"We were reading to Jordan and Tara recently about when Nephi landed in the New World, and about how they were going to plant seeds and grow food and do this and that," Brad said. "Jordan responded, `Then are they going to check into the hotel?' "

Another time a woman watching a tournament asked the little girls where they lived. "In a hotel," was the response.

"The kids travel well; they're used to it," Cindi noted.

When at home in Provo between what are sometimes four- or five-week trips, the family relishes the opportunity to associate with friends and family.

"When we come home, I love going to our elders quorum, because I have a new appreciation for that," Brad said. "We don't regularly have those associations with people who have the same values and are like-minded. When we are home, I love to participate as much as I can. Someone will call now and then for a fireside or morningside. I love to go, because I don't get to contribute that much in a formal Church calling."

That aside, the Pearces have many opportunities through their associations to share gospel ideals through their actions and words.

"When we go into cities and towns all over the world, we make an effort to get to Church and to get involved with the missionaries," Brad recounted. "With the permission of their mission presidents, I invite missionaries to some of the matches. They often come out with their name tags, looking very different from everyone else. I think people notice that. Most everybody on the tour knows we're Mormons. In fact, my nickname is the `Stormin' Mormon.' I'm proud of that association."

Brad feels that gospel principles relate to more than just the family's lifestyle and interactions on the tour, but also directly affect his play.

"I think gospel principles relate to anything, whether you're a tennis player or whatever else you do. I try to focus on the fact the Lord is there when you do your part. When I pay the price in being prepared physically and mentally, I feel more comfortable calling upon the Lord's help."

His high point as a tennis player came in the summer of 1990 when he reached the quarterfinals and historic Centre Court at Wimbledon - called by writers and tennis aficionados the game's most sacred arena.

Brad played very well in losing to superstar Ivan Lendl in four hard-fought sets. The match was carried live via many television networks throughout the world, and a post-match TV interview saw Pearce tell the commentators he was grateful for the large payday because he and his wife planned on having a large family. He received favorable newspaper reviews of his play and on-court demeanor from throughout the world. The match had received extra attention because Lendl was on top of the tennis world, while Pearce - the "youngster from Provo, Utah" - was ranked 120th in the world and unseeded in the tournament.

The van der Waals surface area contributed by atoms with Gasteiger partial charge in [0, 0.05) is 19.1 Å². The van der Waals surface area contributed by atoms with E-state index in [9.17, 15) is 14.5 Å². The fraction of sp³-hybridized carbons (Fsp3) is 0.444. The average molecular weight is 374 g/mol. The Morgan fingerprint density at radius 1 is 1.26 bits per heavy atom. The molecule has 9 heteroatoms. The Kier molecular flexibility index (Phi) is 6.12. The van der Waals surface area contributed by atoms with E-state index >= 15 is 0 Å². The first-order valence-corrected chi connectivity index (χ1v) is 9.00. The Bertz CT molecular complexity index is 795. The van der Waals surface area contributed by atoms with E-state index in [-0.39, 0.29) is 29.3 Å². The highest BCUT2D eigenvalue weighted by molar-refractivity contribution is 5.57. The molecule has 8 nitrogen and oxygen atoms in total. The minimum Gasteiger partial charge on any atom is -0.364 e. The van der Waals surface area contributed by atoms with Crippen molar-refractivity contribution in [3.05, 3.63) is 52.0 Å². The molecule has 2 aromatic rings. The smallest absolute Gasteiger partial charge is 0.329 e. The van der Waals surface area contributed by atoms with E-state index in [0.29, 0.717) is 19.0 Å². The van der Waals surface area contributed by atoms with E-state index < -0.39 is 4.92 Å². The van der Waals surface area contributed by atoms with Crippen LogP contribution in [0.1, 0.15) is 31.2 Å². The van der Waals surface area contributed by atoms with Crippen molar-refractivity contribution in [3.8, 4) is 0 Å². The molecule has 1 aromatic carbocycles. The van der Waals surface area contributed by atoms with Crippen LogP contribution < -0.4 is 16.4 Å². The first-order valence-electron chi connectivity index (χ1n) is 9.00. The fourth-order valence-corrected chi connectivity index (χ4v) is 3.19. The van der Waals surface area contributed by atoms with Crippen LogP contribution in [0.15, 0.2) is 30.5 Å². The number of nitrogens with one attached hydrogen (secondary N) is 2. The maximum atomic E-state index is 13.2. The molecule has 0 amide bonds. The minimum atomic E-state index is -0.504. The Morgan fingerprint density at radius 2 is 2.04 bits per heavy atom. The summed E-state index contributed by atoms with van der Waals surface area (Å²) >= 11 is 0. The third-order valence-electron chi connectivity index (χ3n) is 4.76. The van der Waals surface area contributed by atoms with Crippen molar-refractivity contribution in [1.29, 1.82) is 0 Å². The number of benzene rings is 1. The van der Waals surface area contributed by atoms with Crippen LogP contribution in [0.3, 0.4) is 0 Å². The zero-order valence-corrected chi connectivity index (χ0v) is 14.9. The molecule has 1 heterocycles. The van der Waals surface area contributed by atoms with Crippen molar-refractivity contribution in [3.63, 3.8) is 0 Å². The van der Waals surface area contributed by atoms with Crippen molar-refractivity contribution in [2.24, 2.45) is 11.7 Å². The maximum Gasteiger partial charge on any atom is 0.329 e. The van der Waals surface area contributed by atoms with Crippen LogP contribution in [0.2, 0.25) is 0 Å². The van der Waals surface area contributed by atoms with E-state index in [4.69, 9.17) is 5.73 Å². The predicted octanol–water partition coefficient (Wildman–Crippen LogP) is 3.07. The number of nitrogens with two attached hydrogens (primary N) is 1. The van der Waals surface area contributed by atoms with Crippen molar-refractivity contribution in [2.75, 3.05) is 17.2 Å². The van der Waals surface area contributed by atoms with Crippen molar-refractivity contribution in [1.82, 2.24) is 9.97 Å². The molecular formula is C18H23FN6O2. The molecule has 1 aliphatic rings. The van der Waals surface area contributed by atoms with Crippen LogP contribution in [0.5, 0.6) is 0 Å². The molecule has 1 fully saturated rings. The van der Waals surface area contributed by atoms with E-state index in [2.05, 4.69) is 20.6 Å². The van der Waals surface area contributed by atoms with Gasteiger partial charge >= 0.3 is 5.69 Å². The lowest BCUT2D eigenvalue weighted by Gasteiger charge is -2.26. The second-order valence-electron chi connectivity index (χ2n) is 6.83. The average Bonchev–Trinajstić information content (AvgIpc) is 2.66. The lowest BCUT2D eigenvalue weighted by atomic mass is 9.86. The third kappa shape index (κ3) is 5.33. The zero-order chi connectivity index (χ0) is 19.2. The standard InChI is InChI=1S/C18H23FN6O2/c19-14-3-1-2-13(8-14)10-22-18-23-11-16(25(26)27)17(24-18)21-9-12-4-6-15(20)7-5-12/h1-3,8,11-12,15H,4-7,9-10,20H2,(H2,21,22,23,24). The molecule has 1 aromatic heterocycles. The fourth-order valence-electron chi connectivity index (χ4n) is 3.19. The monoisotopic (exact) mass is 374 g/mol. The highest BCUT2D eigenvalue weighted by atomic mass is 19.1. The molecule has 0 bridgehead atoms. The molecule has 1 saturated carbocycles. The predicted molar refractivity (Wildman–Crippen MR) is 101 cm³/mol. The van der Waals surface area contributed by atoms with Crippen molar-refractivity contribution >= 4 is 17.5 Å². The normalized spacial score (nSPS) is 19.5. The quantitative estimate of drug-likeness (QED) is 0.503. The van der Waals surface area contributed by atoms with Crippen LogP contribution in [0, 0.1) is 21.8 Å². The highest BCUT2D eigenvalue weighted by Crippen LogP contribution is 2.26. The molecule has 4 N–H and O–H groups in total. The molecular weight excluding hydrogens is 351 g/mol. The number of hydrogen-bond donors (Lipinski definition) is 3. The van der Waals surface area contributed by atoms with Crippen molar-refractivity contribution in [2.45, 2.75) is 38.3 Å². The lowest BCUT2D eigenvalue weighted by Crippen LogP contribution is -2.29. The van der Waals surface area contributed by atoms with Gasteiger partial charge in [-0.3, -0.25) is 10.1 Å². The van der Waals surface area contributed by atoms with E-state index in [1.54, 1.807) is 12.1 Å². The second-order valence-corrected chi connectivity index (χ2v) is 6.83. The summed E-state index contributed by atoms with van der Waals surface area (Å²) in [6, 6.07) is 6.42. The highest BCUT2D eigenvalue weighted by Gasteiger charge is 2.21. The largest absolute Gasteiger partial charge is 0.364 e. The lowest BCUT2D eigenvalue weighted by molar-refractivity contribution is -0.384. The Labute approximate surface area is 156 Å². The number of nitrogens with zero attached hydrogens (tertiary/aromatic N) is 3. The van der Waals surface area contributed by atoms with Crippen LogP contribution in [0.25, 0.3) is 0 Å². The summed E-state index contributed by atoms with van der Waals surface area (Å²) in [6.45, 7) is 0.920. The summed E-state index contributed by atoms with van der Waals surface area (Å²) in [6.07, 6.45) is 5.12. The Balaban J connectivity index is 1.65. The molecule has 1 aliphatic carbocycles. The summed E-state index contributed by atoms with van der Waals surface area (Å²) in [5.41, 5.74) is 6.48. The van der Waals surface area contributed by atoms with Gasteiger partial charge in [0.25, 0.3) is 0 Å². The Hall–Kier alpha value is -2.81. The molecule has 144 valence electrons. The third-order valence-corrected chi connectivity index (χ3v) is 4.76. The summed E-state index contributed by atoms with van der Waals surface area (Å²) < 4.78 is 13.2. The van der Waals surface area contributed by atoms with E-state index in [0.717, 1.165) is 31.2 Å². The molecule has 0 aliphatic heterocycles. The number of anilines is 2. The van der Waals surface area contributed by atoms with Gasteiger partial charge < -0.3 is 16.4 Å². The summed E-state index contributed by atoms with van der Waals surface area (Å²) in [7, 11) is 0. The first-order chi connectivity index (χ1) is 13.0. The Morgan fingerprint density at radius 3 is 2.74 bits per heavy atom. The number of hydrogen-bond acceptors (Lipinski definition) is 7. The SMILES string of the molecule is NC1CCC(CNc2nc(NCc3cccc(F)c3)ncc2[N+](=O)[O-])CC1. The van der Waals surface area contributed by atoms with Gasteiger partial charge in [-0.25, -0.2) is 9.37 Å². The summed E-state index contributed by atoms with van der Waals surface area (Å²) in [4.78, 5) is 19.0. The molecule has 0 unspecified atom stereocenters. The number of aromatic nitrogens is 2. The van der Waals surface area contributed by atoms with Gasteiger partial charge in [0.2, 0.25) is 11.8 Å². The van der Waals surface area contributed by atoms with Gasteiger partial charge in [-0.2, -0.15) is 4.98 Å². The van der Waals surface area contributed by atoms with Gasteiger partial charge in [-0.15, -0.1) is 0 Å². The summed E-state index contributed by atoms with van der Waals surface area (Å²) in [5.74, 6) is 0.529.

For several days thereafter, he and Cindi were frequently stopped on the streets of London and congratulated on his play. They had the experience of being in the public eye amplified when, the next night, they went to a London play and deemed it inappropriate after it began. Many were mindful of his presence.

"We felt uncomfortable with the content of the play," Brad recalled. "The thought of getting up and walking out, tripping across people and all, made us uneasy. But we looked at each other and thought, `We really shouldn't be here,' so we got up and left."

Not particularly surprising for a couple used to standing up for their values in a quiet way.

"I made a commitment early in my career that when I had the opportunity and had the world's focus, I would use it in a manner that would draw attention to those values we stand for as Mormons and use it as a missionary tool," Brad said. "When Wimbledon came up in 1990, that was it. I'm confident many people made the association with the Church.

"I felt good about playing a good match, and especially about doing it with good sportsmanship. There have been times, especially early in my career, when my temper has gotten the best of me and I haven't been proud of my on-court behavior. I feel I've come a long way in that regard the past couple of years. If there ever was a time I felt I had a little extra spiritual help and received it, Wimbledon was it."